Now stop distracting me – I’ve books to read.

Awe and Wonder

When was the last time you felt goosebumps when you looked at something? Or were rendered speechless in the presence of something bigger than yourself? 

I don’t think we have enough awe in our lives – those moments when the world seems to fall away and time stops. Routines and tasks take our attention until days merge and barely delineate. And it’s been especially hard during lockdowns to get out into nature or visit churches and museums. But seeking out moments, however tiny, can shift our focus just enough to allow our hearts to open. Our brains and bodies appreciate the chance to look up and out, bringing a sense of smallness that stares wide-eyed at something, be it a church spire, a tall tree or even a skyscraper. 

The green lagoons of Norway. We ran out of superlatives in this place.

During the Bennetts’ Big Trip I had incredible moments like this: sunbeams glinting through stained glass in a German church; Norwegian glaciers that filled lakes with mint-green water; the soaring towers of cathedrals in Spain and France; the frescoed ceilings all over Italy. And most of all, a shared moment with a wild goshawk at the top of a mountain in Norway – her flecked breast and yellow talons and astonishing glare as we stared at each other, both perhaps unsure what to do next. She flew away soundlessly and I simply started to cry.

This sense of being small is what does it. Astronauts speak about how it feels to stare down at the planet, new parents sense it when their baby clasps their finger for the first time. Moments of transcendence at a concert, in church, on a mountain, by the sea, can all nudge their way into our hearts and bring blessing.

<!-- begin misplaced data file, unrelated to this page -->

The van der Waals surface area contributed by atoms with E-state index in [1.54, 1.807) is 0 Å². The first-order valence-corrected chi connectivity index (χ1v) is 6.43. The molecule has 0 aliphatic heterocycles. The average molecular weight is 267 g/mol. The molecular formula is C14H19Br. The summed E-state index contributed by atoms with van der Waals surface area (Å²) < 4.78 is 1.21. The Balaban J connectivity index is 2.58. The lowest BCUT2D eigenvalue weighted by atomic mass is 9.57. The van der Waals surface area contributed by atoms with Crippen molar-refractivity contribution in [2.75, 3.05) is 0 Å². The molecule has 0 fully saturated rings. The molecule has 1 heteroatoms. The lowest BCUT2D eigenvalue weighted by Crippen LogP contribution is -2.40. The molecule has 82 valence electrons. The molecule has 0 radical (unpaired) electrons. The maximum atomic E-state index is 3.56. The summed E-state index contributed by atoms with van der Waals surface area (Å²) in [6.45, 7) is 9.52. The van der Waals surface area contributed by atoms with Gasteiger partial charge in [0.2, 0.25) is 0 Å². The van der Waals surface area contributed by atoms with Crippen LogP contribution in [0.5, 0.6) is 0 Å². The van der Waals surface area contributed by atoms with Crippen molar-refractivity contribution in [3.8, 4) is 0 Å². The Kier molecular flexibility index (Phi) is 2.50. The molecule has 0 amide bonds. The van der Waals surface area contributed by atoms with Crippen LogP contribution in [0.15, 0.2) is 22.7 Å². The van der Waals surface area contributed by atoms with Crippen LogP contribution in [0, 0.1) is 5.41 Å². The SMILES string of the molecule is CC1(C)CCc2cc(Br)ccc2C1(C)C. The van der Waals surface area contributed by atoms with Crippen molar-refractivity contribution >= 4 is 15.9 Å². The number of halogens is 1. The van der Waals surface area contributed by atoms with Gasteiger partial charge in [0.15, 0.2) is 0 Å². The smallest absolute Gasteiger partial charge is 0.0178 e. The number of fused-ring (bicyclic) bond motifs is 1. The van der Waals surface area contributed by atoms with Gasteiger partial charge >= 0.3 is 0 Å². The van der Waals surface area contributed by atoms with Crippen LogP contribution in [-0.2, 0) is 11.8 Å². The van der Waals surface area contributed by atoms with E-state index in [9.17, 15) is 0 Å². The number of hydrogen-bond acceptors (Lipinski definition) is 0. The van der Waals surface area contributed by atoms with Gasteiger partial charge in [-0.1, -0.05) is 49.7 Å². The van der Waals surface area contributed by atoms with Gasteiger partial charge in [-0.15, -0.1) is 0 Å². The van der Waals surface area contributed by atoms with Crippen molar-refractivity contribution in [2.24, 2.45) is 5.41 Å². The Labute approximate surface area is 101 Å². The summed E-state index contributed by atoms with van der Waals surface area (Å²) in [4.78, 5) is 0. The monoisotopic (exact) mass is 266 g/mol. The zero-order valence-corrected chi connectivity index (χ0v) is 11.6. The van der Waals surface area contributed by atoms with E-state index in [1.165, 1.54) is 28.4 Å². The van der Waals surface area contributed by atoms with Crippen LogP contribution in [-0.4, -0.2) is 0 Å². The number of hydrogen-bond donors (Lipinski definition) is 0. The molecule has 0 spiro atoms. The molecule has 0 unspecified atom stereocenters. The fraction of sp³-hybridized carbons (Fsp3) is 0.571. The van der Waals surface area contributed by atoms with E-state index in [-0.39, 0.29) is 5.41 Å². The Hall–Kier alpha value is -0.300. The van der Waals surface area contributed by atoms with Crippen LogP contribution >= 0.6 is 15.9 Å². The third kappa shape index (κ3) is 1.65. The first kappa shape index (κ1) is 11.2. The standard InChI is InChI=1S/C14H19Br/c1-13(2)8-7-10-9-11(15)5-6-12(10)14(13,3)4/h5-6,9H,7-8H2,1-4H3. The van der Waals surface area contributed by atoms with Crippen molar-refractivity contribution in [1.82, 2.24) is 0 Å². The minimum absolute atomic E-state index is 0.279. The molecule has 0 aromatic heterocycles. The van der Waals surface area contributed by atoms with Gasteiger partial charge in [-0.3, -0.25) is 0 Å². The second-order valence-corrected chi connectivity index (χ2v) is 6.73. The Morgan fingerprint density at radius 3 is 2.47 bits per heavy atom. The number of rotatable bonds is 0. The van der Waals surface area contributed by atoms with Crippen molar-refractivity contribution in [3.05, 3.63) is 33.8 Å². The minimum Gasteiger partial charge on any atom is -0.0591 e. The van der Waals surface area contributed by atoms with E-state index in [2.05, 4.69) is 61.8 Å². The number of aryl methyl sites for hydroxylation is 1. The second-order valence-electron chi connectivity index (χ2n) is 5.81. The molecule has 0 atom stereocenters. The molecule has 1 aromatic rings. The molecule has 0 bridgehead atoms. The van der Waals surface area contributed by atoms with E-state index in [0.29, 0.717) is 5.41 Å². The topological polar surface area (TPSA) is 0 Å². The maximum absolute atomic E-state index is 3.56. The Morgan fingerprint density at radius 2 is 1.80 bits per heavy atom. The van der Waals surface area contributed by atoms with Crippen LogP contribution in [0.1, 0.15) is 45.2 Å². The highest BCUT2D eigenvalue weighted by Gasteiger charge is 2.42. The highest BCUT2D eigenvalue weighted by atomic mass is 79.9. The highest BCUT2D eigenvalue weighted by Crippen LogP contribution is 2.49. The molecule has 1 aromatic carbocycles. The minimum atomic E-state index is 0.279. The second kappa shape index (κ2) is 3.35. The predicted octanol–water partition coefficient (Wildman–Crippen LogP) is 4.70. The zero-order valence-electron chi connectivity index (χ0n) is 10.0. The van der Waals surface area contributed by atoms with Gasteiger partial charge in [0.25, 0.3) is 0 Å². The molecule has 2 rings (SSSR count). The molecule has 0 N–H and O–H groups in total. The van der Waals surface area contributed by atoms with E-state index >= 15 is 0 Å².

Awe can come when you least expect it but we can also seek it out. Those ‘wow’ moments are out there waiting to be found. I’m open to them. Are you?

Big Things

July has happened. The shed focus on all things small took place in blazing sunshine, interspersed with the odd barbecue and lazy afternoon. Now August has arrived with a bang (I’m sheltering in the shed as thunder booms overhead and rain drips down the window). Happy Summer everyone!

So July was small but August will be BIG. I’m stepping back slightly so that I can see things from afar. Perspective is everything after all. 

These days my big thing is that I’ve started a new job (an actual job, with a salary and everything, crikey). It’s part time but, inevitably, still takes up a lot of head space and life space. I’m currently doing online training and induction with a lovely team at The Reader (have a look here – aren’t they brilliant?) where I’ll be working with young people in criminal justice settings. My Twitter bio did a fantastic job of magicking up these two roles of writer and reader. I’m now officially both. The two hats sit atop my head in jaunty fashion and are happy enough together.

I took a leap for them both: I never allowed myself to write (just a wee hobby surely?) and I never thought I could do such a challenging job. It’s a big leap into the unknown which feels both exciting and terrifying. Do something every day that scares you, apparently (okay, but can I just finish this cup of tea first?)

So Shedwriting’s big things include: a new job, a new agent, a long travel memoir manuscript going through an edit (deleting stuff is ouch), a non-fiction book proposal with a huge pile of unread research material, a big trip year out that is still my biggest thing for all sorts of reasons, big skies and trees, big fears and worries, and last but by no means least - big dreams. 

What’s your version of a big thing lately? Step back a bit and see how it looks from afar – it might not be so big after all. And if it is, you know the drill – baby steps, loving support and deep breaths.

Pic: Charlie Mackesy always helps